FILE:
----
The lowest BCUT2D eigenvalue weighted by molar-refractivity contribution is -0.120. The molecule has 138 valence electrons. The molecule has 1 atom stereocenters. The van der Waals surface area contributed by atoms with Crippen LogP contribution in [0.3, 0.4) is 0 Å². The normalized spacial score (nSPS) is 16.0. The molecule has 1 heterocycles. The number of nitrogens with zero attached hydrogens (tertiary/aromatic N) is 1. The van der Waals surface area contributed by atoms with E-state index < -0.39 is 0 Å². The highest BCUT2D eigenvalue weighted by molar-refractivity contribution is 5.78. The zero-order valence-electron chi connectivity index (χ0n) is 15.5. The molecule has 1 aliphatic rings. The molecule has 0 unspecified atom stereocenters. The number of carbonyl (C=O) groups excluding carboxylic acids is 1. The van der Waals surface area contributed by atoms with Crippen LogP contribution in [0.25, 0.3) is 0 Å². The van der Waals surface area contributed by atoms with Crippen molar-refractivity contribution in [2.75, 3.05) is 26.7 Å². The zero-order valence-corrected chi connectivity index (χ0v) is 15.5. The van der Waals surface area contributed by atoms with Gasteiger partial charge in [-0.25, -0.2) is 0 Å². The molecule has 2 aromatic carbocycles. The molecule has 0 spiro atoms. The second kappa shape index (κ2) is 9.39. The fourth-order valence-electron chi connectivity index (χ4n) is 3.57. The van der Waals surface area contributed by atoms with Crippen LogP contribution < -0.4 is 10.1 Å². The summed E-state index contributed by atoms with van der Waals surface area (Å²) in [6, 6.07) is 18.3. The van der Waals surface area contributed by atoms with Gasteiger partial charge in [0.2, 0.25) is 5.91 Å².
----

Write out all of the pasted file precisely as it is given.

The lowest BCUT2D eigenvalue weighted by molar-refractivity contribution is -0.120. The molecule has 138 valence electrons. The molecule has 1 atom stereocenters. The van der Waals surface area contributed by atoms with Crippen LogP contribution in [0.3, 0.4) is 0 Å². The normalized spacial score (nSPS) is 16.0. The molecule has 1 heterocycles. The number of nitrogens with zero attached hydrogens (tertiary/aromatic N) is 1. The van der Waals surface area contributed by atoms with E-state index < -0.39 is 0 Å². The highest BCUT2D eigenvalue weighted by molar-refractivity contribution is 5.78. The zero-order valence-electron chi connectivity index (χ0n) is 15.5. The molecule has 1 aliphatic rings. The molecule has 0 unspecified atom stereocenters. The number of carbonyl (C=O) groups excluding carboxylic acids is 1. The van der Waals surface area contributed by atoms with Crippen LogP contribution in [0.25, 0.3) is 0 Å². The van der Waals surface area contributed by atoms with Crippen molar-refractivity contribution in [2.75, 3.05) is 26.7 Å². The zero-order valence-corrected chi connectivity index (χ0v) is 15.5. The van der Waals surface area contributed by atoms with Gasteiger partial charge in [-0.25, -0.2) is 0 Å². The molecule has 2 aromatic carbocycles. The molecule has 0 spiro atoms. The second kappa shape index (κ2) is 9.39. The fourth-order valence-electron chi connectivity index (χ4n) is 3.57. The van der Waals surface area contributed by atoms with Crippen LogP contribution < -0.4 is 10.1 Å². The summed E-state index contributed by atoms with van der Waals surface area (Å²) in [6, 6.07) is 18.3. The van der Waals surface area contributed by atoms with Gasteiger partial charge in [0.2, 0.25) is 5.91 Å².